Rick believed that speaking out about his dependency would cause him greater alienation than he was already experiencing. But he also knew he could not overcome this on his own. He would “talk to the trees,” asking them for guidance.
“It had nothing to do with my willpower; my will would not affect the outcome other than to delay my drinking by half an hour,” Rick said. “It was like hunger or thirst.”
Rick began hiding his drinking, lying to his partner about whether he had a drink at the art studio or visited the bottle shop on his way home.
“My drinking was not in my control,” he said.
“I was lying to myself and others about this as a problem. I didn’t like who I was becoming – the lying part in particular.”
Benn, too, concealed his drinking and drug use, hiding the evidence from his friends and family.
Despite his closest friends offering help and support, Benn would not admit to them he had a problem.
“As far as I was concerned, I was just a heavy drinker; if you don’t like it, you can leave,” Benn said.
“People in my life would ask, are you okay with your drinking? But I would brush them off.
“If people pushed too much, I would just remove myself.”
Benn’s guilt and shame about his alcohol use made him feel he could not ask for help, even from those who loved him most.
Research by BMC Health Services found alcohol use disorders are among the most highly stigmatized medical conditions in the Western world. Individuals struggling with alcohol dependence are viewed as responsible for their disorder and elicit more social rejection and negative emotions.
Benn’s reliance on alcohol and drugs meant he could not maintain relationships. His loneliness and isolation fed into a negative mindset that led Benn to have suicidal thoughts.
“I didn’t know how to live life or cope without drugs or alcohol,” Benn said.
“I felt useless, and I hated that I wanted to die.
“I was working jobs I didn’t enjoy purely for the paycheque, but I couldn’t even make a paycheque last.”
After years of battling a vicious cycle of depression, loneliness and substance abuse, Benn, at age 33, called his parents and asked them for help.
“It wasn’t a light bulb moment or a flash of light from the sky,” Benn said.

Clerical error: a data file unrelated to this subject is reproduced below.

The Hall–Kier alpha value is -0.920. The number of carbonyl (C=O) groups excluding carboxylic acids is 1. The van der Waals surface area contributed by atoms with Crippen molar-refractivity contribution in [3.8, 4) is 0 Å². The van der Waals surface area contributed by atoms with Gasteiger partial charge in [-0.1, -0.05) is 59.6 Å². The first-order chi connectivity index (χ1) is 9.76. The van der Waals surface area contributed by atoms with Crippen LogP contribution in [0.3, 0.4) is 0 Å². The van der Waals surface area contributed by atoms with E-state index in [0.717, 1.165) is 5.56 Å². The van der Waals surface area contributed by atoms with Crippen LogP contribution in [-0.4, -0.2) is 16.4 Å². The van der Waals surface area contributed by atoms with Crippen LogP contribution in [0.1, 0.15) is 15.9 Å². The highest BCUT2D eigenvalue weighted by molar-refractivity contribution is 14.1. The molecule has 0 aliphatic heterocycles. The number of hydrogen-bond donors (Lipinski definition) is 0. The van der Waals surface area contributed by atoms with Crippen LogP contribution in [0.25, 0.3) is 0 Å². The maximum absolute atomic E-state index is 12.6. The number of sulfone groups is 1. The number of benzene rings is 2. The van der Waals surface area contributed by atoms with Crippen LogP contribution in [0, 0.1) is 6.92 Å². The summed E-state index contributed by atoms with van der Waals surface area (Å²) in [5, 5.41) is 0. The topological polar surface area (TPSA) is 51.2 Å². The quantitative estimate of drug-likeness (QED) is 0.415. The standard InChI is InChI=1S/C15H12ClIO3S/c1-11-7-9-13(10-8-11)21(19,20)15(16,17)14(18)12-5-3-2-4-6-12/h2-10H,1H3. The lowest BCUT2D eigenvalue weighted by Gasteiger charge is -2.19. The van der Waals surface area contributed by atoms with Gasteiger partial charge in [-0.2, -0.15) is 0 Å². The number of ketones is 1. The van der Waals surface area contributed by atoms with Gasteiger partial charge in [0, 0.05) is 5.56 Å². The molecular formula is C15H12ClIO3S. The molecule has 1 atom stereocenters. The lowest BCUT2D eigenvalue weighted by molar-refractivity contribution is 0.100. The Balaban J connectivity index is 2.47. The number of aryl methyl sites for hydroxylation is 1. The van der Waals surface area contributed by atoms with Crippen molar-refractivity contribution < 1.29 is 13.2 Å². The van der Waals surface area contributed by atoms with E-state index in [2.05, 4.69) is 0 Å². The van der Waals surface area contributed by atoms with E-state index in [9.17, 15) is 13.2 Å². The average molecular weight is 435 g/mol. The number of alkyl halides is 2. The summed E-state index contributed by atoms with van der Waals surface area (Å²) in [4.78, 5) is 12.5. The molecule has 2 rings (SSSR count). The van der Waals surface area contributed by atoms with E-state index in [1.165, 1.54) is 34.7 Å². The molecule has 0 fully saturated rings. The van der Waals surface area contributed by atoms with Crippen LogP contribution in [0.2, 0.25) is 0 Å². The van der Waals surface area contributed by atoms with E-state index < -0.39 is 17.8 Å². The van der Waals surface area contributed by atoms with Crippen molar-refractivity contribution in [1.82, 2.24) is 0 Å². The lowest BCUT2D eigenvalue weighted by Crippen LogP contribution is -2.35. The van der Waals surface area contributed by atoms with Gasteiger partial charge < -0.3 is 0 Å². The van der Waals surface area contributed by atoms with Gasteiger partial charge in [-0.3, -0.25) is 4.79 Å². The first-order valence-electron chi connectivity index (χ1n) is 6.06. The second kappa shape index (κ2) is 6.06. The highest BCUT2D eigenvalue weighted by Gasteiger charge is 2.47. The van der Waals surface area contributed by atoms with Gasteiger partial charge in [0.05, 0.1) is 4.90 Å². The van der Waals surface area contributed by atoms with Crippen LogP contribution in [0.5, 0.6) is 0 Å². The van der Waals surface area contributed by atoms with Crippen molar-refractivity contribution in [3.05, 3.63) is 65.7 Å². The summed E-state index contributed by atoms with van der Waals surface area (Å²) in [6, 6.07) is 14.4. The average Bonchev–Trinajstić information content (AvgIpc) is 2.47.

“All I knew was that I didn’t want to walk back into my house and do what I did.”
Benn’s parents travelled to see him, taking him to a doctor to get a referral to a counsellor.
“My parents were the only people I knew that would help me,” Benn said. “I think they knew I had a problem with alcohol, but they didn’t know the extent I was drinking.”
Rick, on the other hand, did have a moment of enlightenment.
“I was driving home from the studio, and I had been drinking – like I did every day,” Rick said. “I was involved in a three-car accident, which I strangely enough didn’t even cause.”
Rick was subject to mandatory breath testing and lost his license on the spot.
“I saw this young police officer walking up to me in the evening sunshine, and I thought, this is it, this is what I’ve been waiting for,” Rick said. “I was relieved.”
From that day on, Rick stopped drinking – cold turkey. He started attending Alcoholics Anonymous meetings weekly, and now, he even looks forward to them.
“The meetings open up conversations that are impossible to have elsewhere,” Rick said. “There is a level of honesty and openness required under the AA recovery program that is unlike anything else.”
Benn, however, entered a 28-day rehabilitation program. He, too, has not drunk alcohol since starting recovery.
“It was a scary experience before going to rehab, but it was one of the best things I ever did,” Benn said. “It allowed me to escape from life and look at the underlying issues.”
The Australian Institute of Health and Welfare reported that in 2021-22, 42% of rehab treatment episodes focused on alcohol abuse – an increase from 37% in 2020–21.
Today, Benn and Rick are ten and five years sober, respectively.
“I haven’t touched a drop since… and happily, very happily,” Rick said.
“You can have a happy, fulfilling, successful life without drinking,” Benn said.
If this story has raised any issues for you please call:
Alcohol and Other Drugs Information Service 1800 250 015
Family Drug Support 1300 368 186
Lifeline 13 11 14
Suicide Call Back Service 1300 659 467
Kids Helpline 1800 55 1800
MensLine Australia 1300 78 99 78
Beyond Blue 1300 22 4636